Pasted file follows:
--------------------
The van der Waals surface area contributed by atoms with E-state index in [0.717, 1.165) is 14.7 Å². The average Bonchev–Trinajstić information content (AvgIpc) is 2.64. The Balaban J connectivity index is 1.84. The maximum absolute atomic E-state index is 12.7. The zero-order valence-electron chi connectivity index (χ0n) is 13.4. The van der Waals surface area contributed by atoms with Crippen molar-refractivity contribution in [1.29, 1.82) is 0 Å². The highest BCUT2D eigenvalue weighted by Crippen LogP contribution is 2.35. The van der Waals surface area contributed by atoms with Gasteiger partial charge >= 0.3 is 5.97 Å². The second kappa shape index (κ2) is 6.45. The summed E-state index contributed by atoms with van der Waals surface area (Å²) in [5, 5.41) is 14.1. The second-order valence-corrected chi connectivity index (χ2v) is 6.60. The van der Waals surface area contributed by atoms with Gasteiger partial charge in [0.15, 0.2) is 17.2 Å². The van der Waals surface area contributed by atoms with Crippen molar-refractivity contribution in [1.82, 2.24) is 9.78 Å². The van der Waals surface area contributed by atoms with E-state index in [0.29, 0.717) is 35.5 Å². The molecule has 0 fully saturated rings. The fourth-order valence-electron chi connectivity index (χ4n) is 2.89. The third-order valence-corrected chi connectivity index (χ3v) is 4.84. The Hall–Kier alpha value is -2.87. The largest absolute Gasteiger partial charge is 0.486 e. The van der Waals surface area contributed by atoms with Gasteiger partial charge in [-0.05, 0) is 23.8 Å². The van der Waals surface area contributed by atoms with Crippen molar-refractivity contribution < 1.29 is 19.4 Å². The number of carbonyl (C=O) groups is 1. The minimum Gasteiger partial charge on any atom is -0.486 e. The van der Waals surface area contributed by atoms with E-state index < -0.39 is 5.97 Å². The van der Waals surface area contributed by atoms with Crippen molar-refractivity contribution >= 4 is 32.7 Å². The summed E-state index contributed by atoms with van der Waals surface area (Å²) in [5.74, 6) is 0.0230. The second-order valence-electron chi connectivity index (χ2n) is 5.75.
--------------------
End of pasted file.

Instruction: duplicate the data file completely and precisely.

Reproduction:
The van der Waals surface area contributed by atoms with E-state index in [0.717, 1.165) is 14.7 Å². The average Bonchev–Trinajstić information content (AvgIpc) is 2.64. The Balaban J connectivity index is 1.84. The maximum absolute atomic E-state index is 12.7. The zero-order valence-electron chi connectivity index (χ0n) is 13.4. The van der Waals surface area contributed by atoms with Crippen molar-refractivity contribution in [1.29, 1.82) is 0 Å². The highest BCUT2D eigenvalue weighted by Crippen LogP contribution is 2.35. The van der Waals surface area contributed by atoms with Gasteiger partial charge >= 0.3 is 5.97 Å². The second kappa shape index (κ2) is 6.45. The summed E-state index contributed by atoms with van der Waals surface area (Å²) in [5, 5.41) is 14.1. The second-order valence-corrected chi connectivity index (χ2v) is 6.60. The van der Waals surface area contributed by atoms with Gasteiger partial charge in [0.15, 0.2) is 17.2 Å². The van der Waals surface area contributed by atoms with Crippen molar-refractivity contribution in [1.82, 2.24) is 9.78 Å². The van der Waals surface area contributed by atoms with E-state index in [0.29, 0.717) is 35.5 Å². The molecule has 0 fully saturated rings. The fourth-order valence-electron chi connectivity index (χ4n) is 2.89. The third-order valence-corrected chi connectivity index (χ3v) is 4.84. The Hall–Kier alpha value is -2.87. The largest absolute Gasteiger partial charge is 0.486 e. The van der Waals surface area contributed by atoms with Gasteiger partial charge in [-0.05, 0) is 23.8 Å². The van der Waals surface area contributed by atoms with Crippen molar-refractivity contribution < 1.29 is 19.4 Å². The number of carbonyl (C=O) groups is 1. The minimum Gasteiger partial charge on any atom is -0.486 e. The van der Waals surface area contributed by atoms with E-state index < -0.39 is 5.97 Å². The van der Waals surface area contributed by atoms with Crippen molar-refractivity contribution >= 4 is 32.7 Å². The summed E-state index contributed by atoms with van der Waals surface area (Å²) in [5.74, 6) is 0.0230. The second-order valence-electron chi connectivity index (χ2n) is 5.75.